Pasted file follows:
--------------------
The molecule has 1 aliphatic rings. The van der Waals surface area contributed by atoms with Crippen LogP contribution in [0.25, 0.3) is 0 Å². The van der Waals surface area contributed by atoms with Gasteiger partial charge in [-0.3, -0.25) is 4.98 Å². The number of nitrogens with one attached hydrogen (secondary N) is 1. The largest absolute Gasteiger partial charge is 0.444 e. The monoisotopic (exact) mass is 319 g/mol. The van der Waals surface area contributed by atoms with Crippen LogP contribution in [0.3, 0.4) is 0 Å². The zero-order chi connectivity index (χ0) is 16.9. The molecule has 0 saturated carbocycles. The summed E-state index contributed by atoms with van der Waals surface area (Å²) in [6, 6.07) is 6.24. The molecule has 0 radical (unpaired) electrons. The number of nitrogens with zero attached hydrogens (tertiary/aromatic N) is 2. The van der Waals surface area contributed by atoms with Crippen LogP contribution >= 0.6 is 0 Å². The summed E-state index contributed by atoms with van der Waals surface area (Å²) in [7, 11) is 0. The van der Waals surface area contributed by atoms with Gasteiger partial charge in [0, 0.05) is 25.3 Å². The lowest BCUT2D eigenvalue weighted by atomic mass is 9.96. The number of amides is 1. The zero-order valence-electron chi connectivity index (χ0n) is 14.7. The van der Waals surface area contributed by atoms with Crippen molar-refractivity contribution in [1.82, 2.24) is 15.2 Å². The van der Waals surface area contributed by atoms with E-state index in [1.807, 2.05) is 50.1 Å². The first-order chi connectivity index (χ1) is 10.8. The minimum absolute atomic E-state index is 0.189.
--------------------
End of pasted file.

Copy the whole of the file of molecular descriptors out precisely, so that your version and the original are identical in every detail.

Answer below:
The molecule has 1 aliphatic rings. The van der Waals surface area contributed by atoms with Crippen LogP contribution in [0.25, 0.3) is 0 Å². The van der Waals surface area contributed by atoms with Gasteiger partial charge in [-0.3, -0.25) is 4.98 Å². The number of nitrogens with one attached hydrogen (secondary N) is 1. The largest absolute Gasteiger partial charge is 0.444 e. The monoisotopic (exact) mass is 319 g/mol. The van der Waals surface area contributed by atoms with Crippen LogP contribution in [0.3, 0.4) is 0 Å². The zero-order chi connectivity index (χ0) is 16.9. The molecule has 0 saturated carbocycles. The summed E-state index contributed by atoms with van der Waals surface area (Å²) in [6, 6.07) is 6.24. The molecule has 0 radical (unpaired) electrons. The number of nitrogens with zero attached hydrogens (tertiary/aromatic N) is 2. The van der Waals surface area contributed by atoms with Crippen LogP contribution >= 0.6 is 0 Å². The summed E-state index contributed by atoms with van der Waals surface area (Å²) in [7, 11) is 0. The van der Waals surface area contributed by atoms with Gasteiger partial charge in [0, 0.05) is 25.3 Å². The lowest BCUT2D eigenvalue weighted by atomic mass is 9.96. The number of amides is 1. The zero-order valence-electron chi connectivity index (χ0n) is 14.7. The van der Waals surface area contributed by atoms with Crippen molar-refractivity contribution in [1.82, 2.24) is 15.2 Å². The van der Waals surface area contributed by atoms with E-state index in [1.807, 2.05) is 50.1 Å². The first-order chi connectivity index (χ1) is 10.8. The minimum absolute atomic E-state index is 0.189.